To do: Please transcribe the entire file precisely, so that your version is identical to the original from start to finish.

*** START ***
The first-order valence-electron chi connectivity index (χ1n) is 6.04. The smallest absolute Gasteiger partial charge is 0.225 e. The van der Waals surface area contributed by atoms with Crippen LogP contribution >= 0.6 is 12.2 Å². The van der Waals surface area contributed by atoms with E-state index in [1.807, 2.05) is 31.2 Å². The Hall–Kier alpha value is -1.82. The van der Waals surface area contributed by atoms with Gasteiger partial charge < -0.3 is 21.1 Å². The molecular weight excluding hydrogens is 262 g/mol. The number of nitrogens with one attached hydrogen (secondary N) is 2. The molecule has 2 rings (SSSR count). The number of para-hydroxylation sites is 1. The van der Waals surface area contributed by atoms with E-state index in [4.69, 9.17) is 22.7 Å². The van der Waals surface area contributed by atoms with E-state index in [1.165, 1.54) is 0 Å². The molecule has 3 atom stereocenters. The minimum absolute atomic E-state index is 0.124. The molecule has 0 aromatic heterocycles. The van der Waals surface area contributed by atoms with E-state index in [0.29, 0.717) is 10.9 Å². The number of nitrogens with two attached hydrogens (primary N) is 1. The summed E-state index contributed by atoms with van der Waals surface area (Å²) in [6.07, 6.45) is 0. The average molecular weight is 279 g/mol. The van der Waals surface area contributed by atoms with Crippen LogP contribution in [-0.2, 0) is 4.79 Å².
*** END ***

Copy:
The first-order valence-electron chi connectivity index (χ1n) is 6.04. The smallest absolute Gasteiger partial charge is 0.225 e. The van der Waals surface area contributed by atoms with Crippen LogP contribution >= 0.6 is 12.2 Å². The van der Waals surface area contributed by atoms with E-state index in [1.807, 2.05) is 31.2 Å². The Hall–Kier alpha value is -1.82. The van der Waals surface area contributed by atoms with Gasteiger partial charge < -0.3 is 21.1 Å². The molecular weight excluding hydrogens is 262 g/mol. The number of nitrogens with one attached hydrogen (secondary N) is 2. The molecule has 2 rings (SSSR count). The number of para-hydroxylation sites is 1. The van der Waals surface area contributed by atoms with E-state index in [4.69, 9.17) is 22.7 Å². The van der Waals surface area contributed by atoms with E-state index in [1.165, 1.54) is 0 Å². The molecule has 3 atom stereocenters. The minimum absolute atomic E-state index is 0.124. The molecule has 0 aromatic heterocycles. The van der Waals surface area contributed by atoms with E-state index in [0.29, 0.717) is 10.9 Å². The number of nitrogens with two attached hydrogens (primary N) is 1. The summed E-state index contributed by atoms with van der Waals surface area (Å²) in [6.07, 6.45) is 0. The average molecular weight is 279 g/mol. The van der Waals surface area contributed by atoms with Crippen LogP contribution in [-0.2, 0) is 4.79 Å².